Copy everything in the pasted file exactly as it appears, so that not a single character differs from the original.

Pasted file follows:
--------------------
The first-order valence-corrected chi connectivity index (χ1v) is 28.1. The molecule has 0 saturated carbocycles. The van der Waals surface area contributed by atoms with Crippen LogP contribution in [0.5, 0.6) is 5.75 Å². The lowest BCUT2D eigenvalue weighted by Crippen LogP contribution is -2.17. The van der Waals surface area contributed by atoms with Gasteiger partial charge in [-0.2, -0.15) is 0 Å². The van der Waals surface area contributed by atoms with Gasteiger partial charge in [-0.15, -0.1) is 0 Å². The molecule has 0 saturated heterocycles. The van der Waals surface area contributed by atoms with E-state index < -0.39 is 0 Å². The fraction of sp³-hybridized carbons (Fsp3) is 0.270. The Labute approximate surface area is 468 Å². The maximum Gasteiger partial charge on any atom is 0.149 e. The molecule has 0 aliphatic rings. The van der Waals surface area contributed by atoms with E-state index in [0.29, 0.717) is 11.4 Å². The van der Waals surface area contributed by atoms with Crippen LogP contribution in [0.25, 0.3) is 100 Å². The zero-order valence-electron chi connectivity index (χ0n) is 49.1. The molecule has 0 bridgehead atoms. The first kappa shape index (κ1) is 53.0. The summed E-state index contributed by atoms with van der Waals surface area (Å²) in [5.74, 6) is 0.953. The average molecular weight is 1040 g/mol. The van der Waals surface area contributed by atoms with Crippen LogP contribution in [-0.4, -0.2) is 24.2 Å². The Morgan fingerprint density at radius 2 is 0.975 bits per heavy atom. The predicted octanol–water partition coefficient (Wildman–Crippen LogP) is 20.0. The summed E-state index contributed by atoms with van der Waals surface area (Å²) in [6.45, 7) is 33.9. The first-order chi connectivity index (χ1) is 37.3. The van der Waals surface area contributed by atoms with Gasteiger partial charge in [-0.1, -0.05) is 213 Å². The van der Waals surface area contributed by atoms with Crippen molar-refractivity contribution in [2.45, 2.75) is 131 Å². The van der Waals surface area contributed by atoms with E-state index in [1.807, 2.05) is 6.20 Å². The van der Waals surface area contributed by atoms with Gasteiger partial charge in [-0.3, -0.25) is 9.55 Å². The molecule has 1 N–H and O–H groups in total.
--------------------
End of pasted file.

The first-order valence-corrected chi connectivity index (χ1v) is 28.1. The molecule has 0 saturated carbocycles. The van der Waals surface area contributed by atoms with Crippen LogP contribution in [0.5, 0.6) is 5.75 Å². The lowest BCUT2D eigenvalue weighted by Crippen LogP contribution is -2.17. The van der Waals surface area contributed by atoms with Gasteiger partial charge in [-0.2, -0.15) is 0 Å². The van der Waals surface area contributed by atoms with Gasteiger partial charge in [-0.15, -0.1) is 0 Å². The molecule has 0 saturated heterocycles. The van der Waals surface area contributed by atoms with E-state index < -0.39 is 0 Å². The fraction of sp³-hybridized carbons (Fsp3) is 0.270. The Labute approximate surface area is 468 Å². The maximum Gasteiger partial charge on any atom is 0.149 e. The molecule has 0 aliphatic rings. The van der Waals surface area contributed by atoms with E-state index in [0.29, 0.717) is 11.4 Å². The van der Waals surface area contributed by atoms with Crippen LogP contribution in [0.25, 0.3) is 100 Å². The zero-order valence-electron chi connectivity index (χ0n) is 49.1. The molecule has 0 bridgehead atoms. The first kappa shape index (κ1) is 53.0. The summed E-state index contributed by atoms with van der Waals surface area (Å²) in [5.74, 6) is 0.953. The average molecular weight is 1040 g/mol. The van der Waals surface area contributed by atoms with Crippen LogP contribution in [-0.4, -0.2) is 24.2 Å². The Morgan fingerprint density at radius 2 is 0.975 bits per heavy atom. The predicted octanol–water partition coefficient (Wildman–Crippen LogP) is 20.0. The summed E-state index contributed by atoms with van der Waals surface area (Å²) in [6.45, 7) is 33.9. The first-order chi connectivity index (χ1) is 37.3. The van der Waals surface area contributed by atoms with Gasteiger partial charge in [-0.1, -0.05) is 213 Å². The van der Waals surface area contributed by atoms with Crippen molar-refractivity contribution in [2.45, 2.75) is 131 Å². The van der Waals surface area contributed by atoms with E-state index in [1.807, 2.05) is 6.20 Å². The van der Waals surface area contributed by atoms with Gasteiger partial charge in [-0.3, -0.25) is 9.55 Å². The molecule has 1 N–H and O–H groups in total.